The Last Of Us: The Malaysian connection


April 28, 2023

By: Ann Marie Chandy, The Star 

Did you know that a Malaysian was involved in the making of The Last Of Us? — Photos: Sony Interactive Entertainment

A mass fungal infection causes a pandemic that leads to an apocalypse – the idea is not just frightening but a little too close for comfort, right?

A mass fungal infection causes a pandemic that leads to an apocalypse – the idea is not just frightening but a little too close for comfort, right?

It is little wonder that when HBO’s post-apocalyptic drama television series The Last Of Us (TLOU) hit the screens earlier this year, it pushed all the right buttons, receiving acclaim from critics, who praised the performances, writing, production design, and score.

It was gripping and emotional, and it had zombies, a great game-like feel and featured a stellar cast, including Pedro Pascal and Bella Ramsay. Wow.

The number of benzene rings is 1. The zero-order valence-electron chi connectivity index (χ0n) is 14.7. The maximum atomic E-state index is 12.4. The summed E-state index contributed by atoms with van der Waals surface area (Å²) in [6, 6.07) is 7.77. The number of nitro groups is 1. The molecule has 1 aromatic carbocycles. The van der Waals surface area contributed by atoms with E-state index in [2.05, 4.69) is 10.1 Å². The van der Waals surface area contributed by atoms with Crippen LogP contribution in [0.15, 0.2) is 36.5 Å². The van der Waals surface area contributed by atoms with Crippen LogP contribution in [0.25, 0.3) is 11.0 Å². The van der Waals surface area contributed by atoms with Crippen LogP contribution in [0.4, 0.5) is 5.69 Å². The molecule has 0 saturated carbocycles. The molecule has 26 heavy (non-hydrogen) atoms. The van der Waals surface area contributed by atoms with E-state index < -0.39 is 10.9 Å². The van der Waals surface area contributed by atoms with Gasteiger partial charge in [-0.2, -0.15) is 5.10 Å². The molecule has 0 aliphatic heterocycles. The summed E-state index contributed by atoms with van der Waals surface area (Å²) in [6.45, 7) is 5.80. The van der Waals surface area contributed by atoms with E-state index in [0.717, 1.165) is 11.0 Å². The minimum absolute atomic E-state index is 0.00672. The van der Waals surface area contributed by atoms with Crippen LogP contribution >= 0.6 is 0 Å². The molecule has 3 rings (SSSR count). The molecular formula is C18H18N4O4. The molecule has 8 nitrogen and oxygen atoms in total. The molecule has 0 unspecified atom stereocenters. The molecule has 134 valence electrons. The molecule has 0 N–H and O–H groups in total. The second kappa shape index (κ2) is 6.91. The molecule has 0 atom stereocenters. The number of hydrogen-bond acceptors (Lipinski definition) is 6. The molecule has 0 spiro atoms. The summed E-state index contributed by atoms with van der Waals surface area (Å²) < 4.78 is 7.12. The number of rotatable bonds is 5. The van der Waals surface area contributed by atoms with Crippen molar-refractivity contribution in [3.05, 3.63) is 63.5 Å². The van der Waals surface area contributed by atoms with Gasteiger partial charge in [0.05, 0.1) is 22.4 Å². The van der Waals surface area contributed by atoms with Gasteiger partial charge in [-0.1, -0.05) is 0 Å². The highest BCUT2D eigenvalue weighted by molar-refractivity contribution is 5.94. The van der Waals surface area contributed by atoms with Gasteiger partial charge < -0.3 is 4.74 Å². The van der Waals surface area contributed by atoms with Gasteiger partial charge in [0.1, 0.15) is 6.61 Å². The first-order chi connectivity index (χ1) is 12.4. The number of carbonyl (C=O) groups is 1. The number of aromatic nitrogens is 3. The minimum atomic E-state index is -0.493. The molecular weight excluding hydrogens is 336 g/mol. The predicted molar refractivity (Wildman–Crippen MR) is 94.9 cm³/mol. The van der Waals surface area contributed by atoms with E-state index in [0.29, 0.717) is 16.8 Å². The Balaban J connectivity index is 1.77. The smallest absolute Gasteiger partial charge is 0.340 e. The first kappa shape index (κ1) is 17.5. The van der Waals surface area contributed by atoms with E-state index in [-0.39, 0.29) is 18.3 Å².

None of this was new to gamers, however, because they had long been acquainted with the concept of the rogue fungus taking over its hosts, and creating mass pandemonium.

And that’s because TLOU is based on the decade-old video game developed by California-based video game developer Naughty Dog for the PlayStation 3.

The action-adventure video game, played from a third-person perspective, features a player wandering through post-apocalyptic spaces such as towns, buildings, bunkers and sewers using improvised weapons, guns, hand-to-hand combat and stealth to defend against zombie-like humans infected by the mutated Cordyceps fungus.

The action-adventure video game, played from a third-person perspective, features a player wandering through a post-apocalyptic world.

The action-adventure video game, played from a third-person perspective, features a player wandering through a post-apocalyptic world.

Interestingly enough, a Malaysian creative studio, Lemon Sky, was involved in producing the game art for TLOU Part I and II.